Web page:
The Best HTML and CSS Book for Beginners

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This is the story about how an HTML and CSS book — what I consider to be the best HTML and CSS book for beginners, ever — changed my life and the trajectory of my career. No exaggeration.

I was having a casual meal and conversation with an old high-school friend, when he said something I could never forget:

Everyone knows HTML.

To this shocking statement, I said, "What do you mean?"

"You know," he said, "Everyone was on MySpace at some point."

I know what you're thinking: why didn't I flip the table right then at that outrageous statement? Truth be told, it is a very heavy table and I would look stupid trying.

But then it occurred to me: maybe he had a point.

Before I picked up an HTML and CSS book, I was clueless too. As someone who, like many of us, was first exposed to HTML quite young, I just took it for granted and had no idea I was using it poorly.

If you are a seasoned front-end developer, you know that there are many people — working people — putting bad HTML into the world, and they need a book on HTML and CSS book desperately to explain not just the how but the why.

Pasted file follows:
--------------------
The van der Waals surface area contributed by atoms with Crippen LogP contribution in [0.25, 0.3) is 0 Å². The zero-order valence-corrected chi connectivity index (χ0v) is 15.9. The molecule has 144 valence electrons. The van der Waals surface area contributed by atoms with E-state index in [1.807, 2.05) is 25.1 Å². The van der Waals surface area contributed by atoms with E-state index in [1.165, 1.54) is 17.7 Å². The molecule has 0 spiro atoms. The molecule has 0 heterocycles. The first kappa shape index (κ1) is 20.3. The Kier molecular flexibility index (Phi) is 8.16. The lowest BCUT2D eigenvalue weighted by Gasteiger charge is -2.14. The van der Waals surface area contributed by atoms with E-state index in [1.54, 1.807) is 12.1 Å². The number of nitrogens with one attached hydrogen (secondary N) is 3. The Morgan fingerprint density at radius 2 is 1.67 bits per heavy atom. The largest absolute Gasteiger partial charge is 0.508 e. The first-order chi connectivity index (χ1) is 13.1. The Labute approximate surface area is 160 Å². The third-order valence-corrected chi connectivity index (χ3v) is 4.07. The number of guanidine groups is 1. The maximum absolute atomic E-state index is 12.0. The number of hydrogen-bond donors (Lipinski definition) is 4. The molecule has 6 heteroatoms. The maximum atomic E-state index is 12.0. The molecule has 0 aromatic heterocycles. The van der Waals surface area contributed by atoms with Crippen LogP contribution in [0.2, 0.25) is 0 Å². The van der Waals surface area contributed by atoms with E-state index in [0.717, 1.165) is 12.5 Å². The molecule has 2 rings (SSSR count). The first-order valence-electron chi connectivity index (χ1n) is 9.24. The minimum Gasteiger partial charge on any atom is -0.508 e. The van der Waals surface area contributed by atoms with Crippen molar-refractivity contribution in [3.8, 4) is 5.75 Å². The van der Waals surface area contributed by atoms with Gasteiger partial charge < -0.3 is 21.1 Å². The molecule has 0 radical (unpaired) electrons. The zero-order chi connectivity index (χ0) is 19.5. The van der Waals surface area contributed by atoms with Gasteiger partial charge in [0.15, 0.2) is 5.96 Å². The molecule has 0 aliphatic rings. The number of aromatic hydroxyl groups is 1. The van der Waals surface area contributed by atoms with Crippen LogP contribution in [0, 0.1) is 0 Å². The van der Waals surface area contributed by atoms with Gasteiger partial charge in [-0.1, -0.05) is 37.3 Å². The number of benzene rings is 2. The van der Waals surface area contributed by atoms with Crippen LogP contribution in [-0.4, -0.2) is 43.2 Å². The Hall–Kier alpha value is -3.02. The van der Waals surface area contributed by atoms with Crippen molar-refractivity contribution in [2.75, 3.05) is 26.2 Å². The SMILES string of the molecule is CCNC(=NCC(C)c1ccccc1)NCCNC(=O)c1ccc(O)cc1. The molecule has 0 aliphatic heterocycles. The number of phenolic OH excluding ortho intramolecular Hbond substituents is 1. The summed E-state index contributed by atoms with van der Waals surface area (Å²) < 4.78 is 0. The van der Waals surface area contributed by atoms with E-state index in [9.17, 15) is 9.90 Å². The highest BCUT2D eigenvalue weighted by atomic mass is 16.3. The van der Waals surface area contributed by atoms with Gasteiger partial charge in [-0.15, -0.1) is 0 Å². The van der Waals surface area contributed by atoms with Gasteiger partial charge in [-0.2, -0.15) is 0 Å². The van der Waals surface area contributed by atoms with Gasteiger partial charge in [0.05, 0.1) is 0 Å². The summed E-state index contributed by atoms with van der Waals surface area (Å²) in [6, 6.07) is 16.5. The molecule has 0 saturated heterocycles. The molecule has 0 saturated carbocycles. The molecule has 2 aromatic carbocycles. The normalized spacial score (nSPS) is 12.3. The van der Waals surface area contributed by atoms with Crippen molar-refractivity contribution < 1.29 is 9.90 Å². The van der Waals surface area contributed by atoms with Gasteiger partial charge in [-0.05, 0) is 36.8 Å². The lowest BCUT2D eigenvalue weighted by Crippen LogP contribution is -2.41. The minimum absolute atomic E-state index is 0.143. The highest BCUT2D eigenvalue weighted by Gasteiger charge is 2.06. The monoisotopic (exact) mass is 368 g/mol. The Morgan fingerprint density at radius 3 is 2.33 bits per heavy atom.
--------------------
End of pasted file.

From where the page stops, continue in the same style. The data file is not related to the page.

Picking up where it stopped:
We are missing conceptual information.

There was a time I thought I knew HTML. I thought I was an expert. This was before reading the absolute best book on HTML and CSS for beginners. This was before I was schooled and learned just how complex and important HTML and CSS is — and how writing HTML and CSS well is actually difficult.

So let’s talk about it. Let’s talk about why books matter and why one book is the book you need right now to learn HTML and CSS for real.

 

Why I Desperately Needed a Good HTML and CSS Book

I was on the wrong path as a teenager. Without a good book on HTML and CSS, I thought I knew what I was doing.

I was on the wrong path as a teenager. Without a good book on HTML and CSS, I thought I knew what I was doing.

When I was a teenager, I was on the wrong path.

In middle school, I made web pages for my Neopets. I also customized forum pages by replacing Hex colors.

I knew what <p>s, <img>s, <a>s, <div>s, and <span>s were.

Therefore, I was an expert.